Consider Steven Spielberg. At the age of thirty-six, he's become the most successful filmmaker in history. He's already responsible for four of the ten top-grossing films of all time, including E. T., The Extra-Terrestrial,
the highest-grossing film ever. How did he reach that point at such a young age? It's a remarkable story.
From the age of twelve or thirteen, Spielberg knew he wanted to be a movie director. His life changed when he took a tour of Universal Studios one afternoon when he was seventeen years old. The tour didn't quite make it to the sound stages, where all the action was, so Spielberg, knowing his outcome, took action. He snuck off by himself to watch the filming of a real movie. He ended up meeting the head of Universal's editorial department, who talked with him for an hour and expressed an interest in Spielberg's films.
For most people that's where the story would have ended. But Spielberg wasn't like most people. He had personal power. He knew what he wanted. He learned from his first visit, so he changed his approach. The next day, he put on a suit, brought along his father's briefcase, loaded with only a sandwich and two candy bars, and returned to the lot as if he belonged there. He strode purposefully past the gate guard that day. He found an abandoned trailer and, using some plastic letters, put Steven Spielberg, Director, on the door. Then he went on to spend his summer meeting directors, writers, and editors, lingering at the edges of the world he craved, learning from every conversation, observing and developing more and more sensory acuity about what worked in moviemaking.
Finally, at age twenty, after becoming a regular on the lot, Steven showed Universal a modest film he had put together, and he was offered a seven-year contract to direct a TV series. He'd made his dream come true.
Did Spielberg follow the Ultimate Success Formula? He sure did. He had the specialized knowledge to know what he wanted. He took action. He had the sensory acuity to know what results he was getting, whether his actions were moving him closer to or farther from his goal. And he had the flexibility to change his behavior to get what he wanted. Virtually every successful person I know of does the same thing. Those who succeed are committed to changing and being flexible until they do create the life that they desire.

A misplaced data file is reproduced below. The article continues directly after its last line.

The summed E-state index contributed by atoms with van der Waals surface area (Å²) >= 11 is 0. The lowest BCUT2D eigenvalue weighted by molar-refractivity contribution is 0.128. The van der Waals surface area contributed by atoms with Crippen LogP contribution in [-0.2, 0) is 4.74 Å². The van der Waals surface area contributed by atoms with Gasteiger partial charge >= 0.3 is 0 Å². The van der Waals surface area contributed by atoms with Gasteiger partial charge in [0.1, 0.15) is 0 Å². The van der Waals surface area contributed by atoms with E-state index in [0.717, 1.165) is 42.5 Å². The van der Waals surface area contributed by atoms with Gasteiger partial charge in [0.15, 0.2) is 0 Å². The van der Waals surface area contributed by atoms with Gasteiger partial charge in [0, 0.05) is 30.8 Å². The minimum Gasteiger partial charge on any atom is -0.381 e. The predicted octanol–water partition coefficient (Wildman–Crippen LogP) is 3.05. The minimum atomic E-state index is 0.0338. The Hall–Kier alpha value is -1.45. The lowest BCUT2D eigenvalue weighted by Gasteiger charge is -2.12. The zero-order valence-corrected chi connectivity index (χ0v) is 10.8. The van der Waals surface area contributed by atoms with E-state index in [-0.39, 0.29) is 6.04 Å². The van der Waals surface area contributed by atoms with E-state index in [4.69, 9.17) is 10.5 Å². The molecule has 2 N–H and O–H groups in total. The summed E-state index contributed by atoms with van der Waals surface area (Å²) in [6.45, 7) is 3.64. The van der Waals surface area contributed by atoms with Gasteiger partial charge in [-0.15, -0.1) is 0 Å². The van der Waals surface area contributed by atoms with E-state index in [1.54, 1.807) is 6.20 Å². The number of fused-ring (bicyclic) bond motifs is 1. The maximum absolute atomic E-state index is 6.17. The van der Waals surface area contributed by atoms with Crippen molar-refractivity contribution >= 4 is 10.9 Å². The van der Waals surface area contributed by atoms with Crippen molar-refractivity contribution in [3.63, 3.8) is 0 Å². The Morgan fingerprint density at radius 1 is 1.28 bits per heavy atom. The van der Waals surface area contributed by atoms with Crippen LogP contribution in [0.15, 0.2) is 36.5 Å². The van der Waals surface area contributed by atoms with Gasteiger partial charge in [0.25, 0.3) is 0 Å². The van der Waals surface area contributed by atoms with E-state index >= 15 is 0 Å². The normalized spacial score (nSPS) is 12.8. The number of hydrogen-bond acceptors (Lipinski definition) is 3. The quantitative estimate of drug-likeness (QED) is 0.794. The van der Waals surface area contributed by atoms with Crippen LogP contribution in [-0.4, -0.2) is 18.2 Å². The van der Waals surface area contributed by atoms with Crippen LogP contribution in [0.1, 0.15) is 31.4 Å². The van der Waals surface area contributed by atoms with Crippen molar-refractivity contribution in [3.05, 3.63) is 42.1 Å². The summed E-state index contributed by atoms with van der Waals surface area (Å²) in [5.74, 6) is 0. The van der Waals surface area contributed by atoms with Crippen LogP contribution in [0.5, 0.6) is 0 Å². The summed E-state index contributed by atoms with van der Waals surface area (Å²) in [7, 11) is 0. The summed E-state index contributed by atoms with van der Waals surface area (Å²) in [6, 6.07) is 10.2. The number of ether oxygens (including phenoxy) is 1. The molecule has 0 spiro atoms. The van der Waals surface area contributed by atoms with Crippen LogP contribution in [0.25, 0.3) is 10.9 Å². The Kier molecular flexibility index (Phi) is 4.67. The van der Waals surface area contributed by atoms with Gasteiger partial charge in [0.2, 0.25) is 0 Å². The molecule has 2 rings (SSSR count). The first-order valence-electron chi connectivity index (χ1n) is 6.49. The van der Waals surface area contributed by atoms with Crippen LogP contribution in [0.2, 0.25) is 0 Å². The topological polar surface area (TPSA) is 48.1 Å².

Consider Dean Barbara Black of the Columbia University School of Law, who envisioned herself to be dean one day. As a young woman, she broke into a predominantly male field and successfully obtained her law degree from Columbia. She then decided to put her career goal on hold while she created another goal -- developing a family. Nine years later, she decided that she was ready again to go after her first career goal, so she enrolled in a graduate program at Yale, and developed the teaching, researching, and writing skills that led her to "the job that she had always wanted." She had expanded her belief system -- she had changed her approach and had combined both goals and is now the dean of one of the most prestigious law schools in America. She broke the mold and proved that success could be created on all levels simultaneously. Did she follow the Ultimate Success Formula? Of course she did. Knowing what she wanted, she tried something, and if it didn't work, she kept changing -- changing until now she learned how to balance her life. In addition to heading an important law school, she's a mother and a family woman as well.
Here's another example. Ever had a piece of Kentucky Fried Chicken? Do you know how Colonel Sanders built the empire that made him a millionaire and changed the eating habits of a nation? When he started, he was nothing but a retiree with a fried-chicken recipe. That's all. No organization. No nothin'. He had owned a little restaurant that was going broke because the main highway had been routed elsewhere. When he got his first Social Security check, he decided to see if he could make some money selling his chicken recipe. His first idea was to sell the recipe to restaurant owners and have them give him a percentage of the proceeds.
Now that's not necessarily the most realistic idea for beginning a business. And, as things turned out, it didn't exactly rocket him to stardom. He drove around the country, sleeping in his car, trying to find someone who would back him. He kept changing his idea and knocking on doors. He was rejected 1,009 times, and then something miraculous happened. Someone said "Yes." The colonel was in business.